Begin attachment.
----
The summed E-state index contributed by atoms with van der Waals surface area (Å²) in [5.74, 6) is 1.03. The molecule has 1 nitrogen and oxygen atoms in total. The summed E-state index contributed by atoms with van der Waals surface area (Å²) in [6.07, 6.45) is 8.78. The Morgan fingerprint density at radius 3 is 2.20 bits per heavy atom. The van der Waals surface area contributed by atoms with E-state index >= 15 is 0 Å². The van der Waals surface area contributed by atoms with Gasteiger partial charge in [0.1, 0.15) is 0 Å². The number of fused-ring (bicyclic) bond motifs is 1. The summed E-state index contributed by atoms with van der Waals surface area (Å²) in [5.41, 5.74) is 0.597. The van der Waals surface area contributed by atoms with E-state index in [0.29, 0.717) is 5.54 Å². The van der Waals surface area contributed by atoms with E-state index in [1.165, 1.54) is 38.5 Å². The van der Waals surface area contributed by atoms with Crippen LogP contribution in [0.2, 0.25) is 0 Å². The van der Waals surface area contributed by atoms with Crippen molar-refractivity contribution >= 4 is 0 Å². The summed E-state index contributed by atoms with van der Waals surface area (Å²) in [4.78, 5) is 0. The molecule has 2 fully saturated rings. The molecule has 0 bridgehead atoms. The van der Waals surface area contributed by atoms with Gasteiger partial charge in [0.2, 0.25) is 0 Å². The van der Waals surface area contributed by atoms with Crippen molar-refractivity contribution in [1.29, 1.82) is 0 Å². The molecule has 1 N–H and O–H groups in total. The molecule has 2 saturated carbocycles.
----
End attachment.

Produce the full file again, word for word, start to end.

The summed E-state index contributed by atoms with van der Waals surface area (Å²) in [5.74, 6) is 1.03. The molecule has 1 nitrogen and oxygen atoms in total. The summed E-state index contributed by atoms with van der Waals surface area (Å²) in [6.07, 6.45) is 8.78. The Morgan fingerprint density at radius 3 is 2.20 bits per heavy atom. The van der Waals surface area contributed by atoms with E-state index >= 15 is 0 Å². The van der Waals surface area contributed by atoms with Gasteiger partial charge in [0.1, 0.15) is 0 Å². The number of fused-ring (bicyclic) bond motifs is 1. The summed E-state index contributed by atoms with van der Waals surface area (Å²) in [5.41, 5.74) is 0.597. The van der Waals surface area contributed by atoms with E-state index in [0.29, 0.717) is 5.54 Å². The van der Waals surface area contributed by atoms with E-state index in [1.165, 1.54) is 38.5 Å². The van der Waals surface area contributed by atoms with Crippen LogP contribution in [0.2, 0.25) is 0 Å². The van der Waals surface area contributed by atoms with Crippen molar-refractivity contribution >= 4 is 0 Å². The summed E-state index contributed by atoms with van der Waals surface area (Å²) in [4.78, 5) is 0. The molecule has 2 fully saturated rings. The molecule has 0 bridgehead atoms. The van der Waals surface area contributed by atoms with Gasteiger partial charge in [0.2, 0.25) is 0 Å². The van der Waals surface area contributed by atoms with Crippen molar-refractivity contribution in [1.29, 1.82) is 0 Å². The molecule has 1 N–H and O–H groups in total. The molecule has 2 saturated carbocycles.